Relational database systems form the core of a company’s Information Technology (IT) business infrastructure. Application downtime and data unavailability translates into lost productivity and revenue, dissatisfied customers, and damage to corporate reputation. A basic building block to building a High Availability (HA) infrastructure is deploying redundant hardware and software resources. Nowhere is this as important than in the realm of storage. Ensuring data reliability and availability is paramount to an enterprise’s RDBMS infrastructure and application environment. To this end, Oracle Maximum Availability Architecture (Oracle MAA) prescribes HA best practices for a complete range of availability and data protection requirements, spanning all company sizes and lines of business. For greater discussion of Oracle MAA please review other blogs here or visit MAA material on Oracle Technology Network.
Oracle MAA prescribes Oracle Automatic Storage Management (ASM) as an critical component providing a clustered volume manager and file system for the Oracle database environment. Through its low cost, ease of administration and high performance, ASM is the storage technology of choice for Oracle databases. An important capability of ASM is its data protection features inherent in ASM’s ability for mirroring and rebalancing data distributed on individual disks making up an ASM disk group. This blog describes the details of how ASM mirrors data and important architectural details associated with mirroring.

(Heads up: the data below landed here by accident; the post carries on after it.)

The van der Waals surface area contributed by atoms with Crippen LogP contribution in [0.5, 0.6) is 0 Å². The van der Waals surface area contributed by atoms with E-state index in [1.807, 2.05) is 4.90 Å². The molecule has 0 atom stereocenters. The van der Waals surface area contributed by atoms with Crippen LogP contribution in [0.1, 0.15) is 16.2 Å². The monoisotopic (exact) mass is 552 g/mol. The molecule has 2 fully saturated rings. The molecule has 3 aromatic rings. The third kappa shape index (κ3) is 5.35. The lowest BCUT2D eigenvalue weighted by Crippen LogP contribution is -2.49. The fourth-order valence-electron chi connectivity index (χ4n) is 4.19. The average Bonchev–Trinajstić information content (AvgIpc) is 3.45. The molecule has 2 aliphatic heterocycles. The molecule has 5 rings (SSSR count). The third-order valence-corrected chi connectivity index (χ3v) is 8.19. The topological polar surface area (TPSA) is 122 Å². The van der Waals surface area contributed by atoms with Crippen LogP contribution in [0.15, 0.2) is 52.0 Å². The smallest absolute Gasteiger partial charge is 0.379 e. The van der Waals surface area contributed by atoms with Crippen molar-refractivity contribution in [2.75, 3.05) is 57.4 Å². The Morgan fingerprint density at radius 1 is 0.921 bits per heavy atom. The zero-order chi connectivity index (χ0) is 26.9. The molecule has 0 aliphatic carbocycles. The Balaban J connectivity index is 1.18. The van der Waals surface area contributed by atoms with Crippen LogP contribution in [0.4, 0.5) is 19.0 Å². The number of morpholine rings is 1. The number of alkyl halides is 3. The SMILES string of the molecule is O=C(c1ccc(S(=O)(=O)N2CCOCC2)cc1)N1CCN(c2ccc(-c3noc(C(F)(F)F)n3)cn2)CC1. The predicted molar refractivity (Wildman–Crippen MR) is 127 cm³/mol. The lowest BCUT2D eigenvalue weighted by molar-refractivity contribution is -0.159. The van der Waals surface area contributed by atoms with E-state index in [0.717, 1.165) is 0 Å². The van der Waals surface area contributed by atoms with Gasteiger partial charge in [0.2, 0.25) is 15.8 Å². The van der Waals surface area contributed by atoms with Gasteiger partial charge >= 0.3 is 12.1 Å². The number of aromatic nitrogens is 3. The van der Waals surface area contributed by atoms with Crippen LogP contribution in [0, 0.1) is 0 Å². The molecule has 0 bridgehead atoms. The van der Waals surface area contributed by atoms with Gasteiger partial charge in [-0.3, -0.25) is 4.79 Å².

ASM mirrors data as a means for protecting against data loss as a result of disk or other storage component failure. Unlike functionality found in a storage array, ASM only mirrors blocks of data in existing files. A storage array implementing RAID1 functionality mirrors all physical blocks, regardless of whether the blocks are allocated in a file or simply unallocated. This reduces mirroring overhead and improves efficiency. ASM mirroring has a few different ways it mirrors referred to as redundancy type. The redundancy type determines how many disk or component failures can be tolerated without forcibly dismounting a disk group or otherwise losing access to data. The redundancy types are:
When a customer chooses external redundancy for a disk group, this tells ASM not to protect data through mirroring and it is expected that underlying storage hardware provides all necessary redundancy and resiliency against component failures. In a disk group using external redundancy, if a disk becomes unavailable then the disk group is taken offline until the failing ASM disk is made available and brought online.
Choosing normal redundancy for a disk group tells ASM to provide two-way mirroring for data in the disk group. Normal redundancy disk groups require at least two failure groups, however three failure groups are preferable.
Choosing high redundancy for a disk group tells ASM is to provide three-way mirroring for data in the specified disk group. High redundancy disk groups require at least three failure groups, however four failure groups are preferable.